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Hospital-Owned Doctors Offices Driving Up Medical Costs

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The rising cost of healthcare in the United States has been a controversial topic for several years now. As a result, many patients often feel that they have to choose a healthcare provider based on price: emergency room care, for example, is reserved strictly for emergencies, while cheaper options like doctors offices and urgent care centers are more readily embrace. However, the New York Times reports that a Medicare change has caused prices at many medical clinics to rise as hospitals purchase doctors offices.

This subtle shift reportedly began in 2009, when the federal government cut back on what it paid to private practices offering certain tests. Medicare had determined that the tests in question not only cost more than what was justified, but found evidence that some doctors were overusing them. After this decision, Medicare began paying private medical practices around a third less than it had previously. However, hospitals actually received more money for the same tests, because the payment separate systems were separate and Medicare essentially assumes that hospital care is more expensive.

In a perfect world, this would have meant that doctors stopped performing unnecessary tests and the cost of medical care would have decreased. However, in reality, doctors began selling their practices to nearby hospitals, causing the number of private practices to plummet. As a result, hospital-affiliated doctors offices were placed under the same payment systems as the hospitals, allowing them to charge the higher fees. While the bulk of this charge was assumed by Medicare, the higher amount also trickled down to patients’ co-pays.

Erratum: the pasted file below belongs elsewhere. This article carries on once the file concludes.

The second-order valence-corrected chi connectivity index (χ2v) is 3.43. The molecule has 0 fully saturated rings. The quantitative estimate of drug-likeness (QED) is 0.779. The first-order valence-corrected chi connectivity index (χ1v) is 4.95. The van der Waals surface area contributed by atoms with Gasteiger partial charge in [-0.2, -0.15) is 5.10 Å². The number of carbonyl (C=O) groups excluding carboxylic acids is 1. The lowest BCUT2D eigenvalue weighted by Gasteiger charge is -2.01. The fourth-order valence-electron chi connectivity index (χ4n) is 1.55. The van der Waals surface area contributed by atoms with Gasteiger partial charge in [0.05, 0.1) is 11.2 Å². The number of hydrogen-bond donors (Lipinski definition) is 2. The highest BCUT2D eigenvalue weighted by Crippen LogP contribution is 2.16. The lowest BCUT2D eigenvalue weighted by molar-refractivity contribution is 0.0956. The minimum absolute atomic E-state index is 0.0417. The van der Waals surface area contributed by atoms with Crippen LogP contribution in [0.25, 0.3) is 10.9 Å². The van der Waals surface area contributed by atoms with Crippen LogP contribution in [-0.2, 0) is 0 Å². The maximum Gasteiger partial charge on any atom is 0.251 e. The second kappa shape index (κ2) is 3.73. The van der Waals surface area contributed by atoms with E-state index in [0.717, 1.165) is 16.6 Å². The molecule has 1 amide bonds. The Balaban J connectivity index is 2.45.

This change didn’t only hurt Medicare users: private insurers, like Medicare, also pay higher prices to hospitals than private doctors. Moreover, large hospital groups can often negotiate with insurers for higher prices. Because of the nationwide impact of this practice, the Obama administration has recommended a revision that would apply to all doctors working in off-campus, hospital-owned clinics.

Under the administration’s proposal, Medicare would pay the same amount for any visit, test or procedure, regardless of whether the provider is private or hospital-affiliated. Doctors in actual hospital buildings could still be paid the higher amount, but the White House estimates that Medicare could save nearly $30 billion over 10 years. And because of these savings, it has a significant chance of being passed in Congress.

However, the plan does have its critics: hospitals, for example, would make less profit, which many of them need to provide 24-hour care, especially in light of recent cuts. Additionally, the Medicare Payment Advisory Committee, a congressional advisory group, believes that the pay difference should only apply to certain services. Moreover, industry experts have pointed out that young doctors are often more interested in working for a hospital instead of opening their own practices. In the end, it appears that the entire system is broken, rather than a single payment practice. As the U.S. waits for reform and the potential approval of Obama’s proposal, many patients will likely turn to urgent care clinics and the few remaining private practices to avoid higher fees.
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